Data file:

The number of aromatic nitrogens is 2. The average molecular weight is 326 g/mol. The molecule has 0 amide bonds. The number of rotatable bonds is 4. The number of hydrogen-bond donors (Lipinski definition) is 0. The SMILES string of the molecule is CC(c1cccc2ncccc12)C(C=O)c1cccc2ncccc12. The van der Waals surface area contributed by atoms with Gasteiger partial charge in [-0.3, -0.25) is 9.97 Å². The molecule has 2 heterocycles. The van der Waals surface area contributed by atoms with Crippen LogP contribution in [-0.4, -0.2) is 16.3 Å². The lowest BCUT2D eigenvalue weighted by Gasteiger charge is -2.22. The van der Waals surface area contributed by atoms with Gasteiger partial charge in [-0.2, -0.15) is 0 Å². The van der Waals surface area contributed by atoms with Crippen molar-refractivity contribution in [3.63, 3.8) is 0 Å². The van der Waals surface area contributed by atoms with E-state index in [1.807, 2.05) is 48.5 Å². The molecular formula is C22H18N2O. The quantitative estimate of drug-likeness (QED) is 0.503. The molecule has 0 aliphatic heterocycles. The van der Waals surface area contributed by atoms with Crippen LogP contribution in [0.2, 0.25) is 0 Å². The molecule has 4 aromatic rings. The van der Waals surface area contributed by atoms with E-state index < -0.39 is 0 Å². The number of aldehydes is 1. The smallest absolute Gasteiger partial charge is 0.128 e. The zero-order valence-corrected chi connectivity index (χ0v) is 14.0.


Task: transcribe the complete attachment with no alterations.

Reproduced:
The number of aromatic nitrogens is 2. The average molecular weight is 326 g/mol. The molecule has 0 amide bonds. The number of rotatable bonds is 4. The number of hydrogen-bond donors (Lipinski definition) is 0. The SMILES string of the molecule is CC(c1cccc2ncccc12)C(C=O)c1cccc2ncccc12. The van der Waals surface area contributed by atoms with Gasteiger partial charge in [-0.3, -0.25) is 9.97 Å². The molecule has 2 heterocycles. The van der Waals surface area contributed by atoms with Crippen LogP contribution in [-0.4, -0.2) is 16.3 Å². The lowest BCUT2D eigenvalue weighted by Gasteiger charge is -2.22. The van der Waals surface area contributed by atoms with Gasteiger partial charge in [-0.2, -0.15) is 0 Å². The van der Waals surface area contributed by atoms with Crippen molar-refractivity contribution in [3.63, 3.8) is 0 Å². The van der Waals surface area contributed by atoms with E-state index in [1.807, 2.05) is 48.5 Å². The molecular formula is C22H18N2O. The quantitative estimate of drug-likeness (QED) is 0.503. The molecule has 0 aliphatic heterocycles. The van der Waals surface area contributed by atoms with Crippen LogP contribution in [0.2, 0.25) is 0 Å². The molecule has 4 aromatic rings. The van der Waals surface area contributed by atoms with E-state index < -0.39 is 0 Å². The number of aldehydes is 1. The smallest absolute Gasteiger partial charge is 0.128 e. The zero-order valence-corrected chi connectivity index (χ0v) is 14.0.